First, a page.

Another scenario is when the non-LDS parents of a new convert spend a year’s worth of their salary to fly across the globe to be at their daughter’s temple wedding and they get to sit outside on the lawn while the 4th cousin who happens to stumble in late from across the street goes in. Where do we get off telling parents (who have done a good enough job raising their kids that we want to marry them) that they are not “worthy” to be at their weddings? We piss away 99% of our opportunity to convert these good people on that crucial day. And they would not defile the temple any more than the current parade of the liars and cheats and the self delusional who escape screening and go on a regular basis. If you have close non-LDS relatives who were excluded from your temple wedding, might I suggest as a first step that you appologize for the rudeness of the church on that day and watch the flood gates of resentment open. It might strengthen the relationship in the end. That is if you are humble enough to tell the diference between gospel truth and insensitive church policy. I am waiting for further light and knowledge on this (for me) volatile topic of temple marriage.

    Can we agree that those ceremonies should have been changed decades before they were? They knew about these kind of problems since the turn of the last century. Entire lifetimes of temple attendance were lost while they dithered. And the dithering continues. When people treat you rudely at walmart, you can just simply leave and not go back. You won’t remember it for the rest of your life. With the temple being central to our religion and our colossal emphasis on a temple marriage, it is not so simple.

    I was young and obedient and tolerant at the time, but if I had known then what this was going to cost me over the years, I would not have put up with it. I have a rather loud voice and a very provocative imagination. I should have resorted to shouting at the very least and possibly some physcial action, like face slapping or ass kicking. It was my big chance to show my new wife that I loved her more than anything else and she could count on me to stick up for her when the chips were down. But I quivered obediently in the shadows and showed her that I feared the church more than I loved her on her wedding day.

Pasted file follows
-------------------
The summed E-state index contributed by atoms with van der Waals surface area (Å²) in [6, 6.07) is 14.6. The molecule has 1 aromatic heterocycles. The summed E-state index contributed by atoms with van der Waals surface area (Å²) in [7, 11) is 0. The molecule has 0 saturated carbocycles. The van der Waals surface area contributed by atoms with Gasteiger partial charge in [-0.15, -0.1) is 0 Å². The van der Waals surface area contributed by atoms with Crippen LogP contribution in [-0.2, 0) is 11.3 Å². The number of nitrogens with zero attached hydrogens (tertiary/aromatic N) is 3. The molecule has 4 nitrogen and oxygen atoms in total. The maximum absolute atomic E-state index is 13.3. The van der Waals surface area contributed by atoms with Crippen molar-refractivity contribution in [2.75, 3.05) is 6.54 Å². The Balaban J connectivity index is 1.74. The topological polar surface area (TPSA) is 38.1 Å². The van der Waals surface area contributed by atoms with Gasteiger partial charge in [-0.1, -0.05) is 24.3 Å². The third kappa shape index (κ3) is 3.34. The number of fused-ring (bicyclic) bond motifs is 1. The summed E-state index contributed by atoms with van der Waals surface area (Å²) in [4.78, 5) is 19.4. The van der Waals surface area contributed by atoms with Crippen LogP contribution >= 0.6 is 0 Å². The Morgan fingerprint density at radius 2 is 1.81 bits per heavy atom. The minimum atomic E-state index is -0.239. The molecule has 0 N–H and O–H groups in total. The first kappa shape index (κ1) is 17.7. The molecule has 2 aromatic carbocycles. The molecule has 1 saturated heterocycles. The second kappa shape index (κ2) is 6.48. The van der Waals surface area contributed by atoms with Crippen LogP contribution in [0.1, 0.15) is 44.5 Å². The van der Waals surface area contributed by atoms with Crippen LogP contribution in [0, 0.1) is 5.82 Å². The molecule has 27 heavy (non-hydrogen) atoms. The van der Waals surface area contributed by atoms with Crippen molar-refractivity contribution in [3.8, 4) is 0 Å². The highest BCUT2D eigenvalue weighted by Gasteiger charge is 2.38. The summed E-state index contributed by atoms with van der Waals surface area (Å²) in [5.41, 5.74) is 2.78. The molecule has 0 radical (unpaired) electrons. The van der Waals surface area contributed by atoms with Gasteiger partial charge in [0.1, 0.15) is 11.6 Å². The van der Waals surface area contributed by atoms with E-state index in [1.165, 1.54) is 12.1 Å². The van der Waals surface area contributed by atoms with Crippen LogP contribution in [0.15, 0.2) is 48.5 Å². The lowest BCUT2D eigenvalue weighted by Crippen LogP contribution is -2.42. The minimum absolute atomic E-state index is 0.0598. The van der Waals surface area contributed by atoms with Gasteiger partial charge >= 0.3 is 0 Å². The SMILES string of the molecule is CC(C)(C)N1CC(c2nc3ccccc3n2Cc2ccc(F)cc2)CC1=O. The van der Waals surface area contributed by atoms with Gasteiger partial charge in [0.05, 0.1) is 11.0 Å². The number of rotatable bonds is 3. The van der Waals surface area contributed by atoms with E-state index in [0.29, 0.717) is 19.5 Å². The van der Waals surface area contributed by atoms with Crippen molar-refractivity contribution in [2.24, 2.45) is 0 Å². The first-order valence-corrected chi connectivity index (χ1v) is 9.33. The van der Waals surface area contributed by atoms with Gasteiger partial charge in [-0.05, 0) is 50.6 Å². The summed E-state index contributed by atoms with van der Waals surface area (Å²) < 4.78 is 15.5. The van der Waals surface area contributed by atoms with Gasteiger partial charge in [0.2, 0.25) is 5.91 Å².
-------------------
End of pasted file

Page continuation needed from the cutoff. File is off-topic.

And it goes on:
I think I will just delete the rest of this before I get into any more trouble.

  9. Merci, Frère Decoo

    Like others, your post reminded me of when I got sealed to my husband two and a half years ago. My family waited in the temple waiting room while my husband and I got sealed with an audience consisting of only his immediate family.

    It was hard knowing that no one to whom I was related could be in the sealing room to participate in the happiest moment of my life. However, like you, I have no regrets to have been the solitary representative.

    I will always remember sitting with my husband-to-be in the Celestial Room right before the ceremony, and having a sister come in, sit next to me, and begin to relate her story so similar to my own. She went down to the waiting room and stayed with my family the whole time during the ceremony, giving my parents the physical and emotional comfort that I was unable to give them at that moment. I don’t believe it was a coincidence that she happened to be working in the temple that Saturday. I can’t remember her name anymore, but I will forever be grateful for her kindness and tenderness.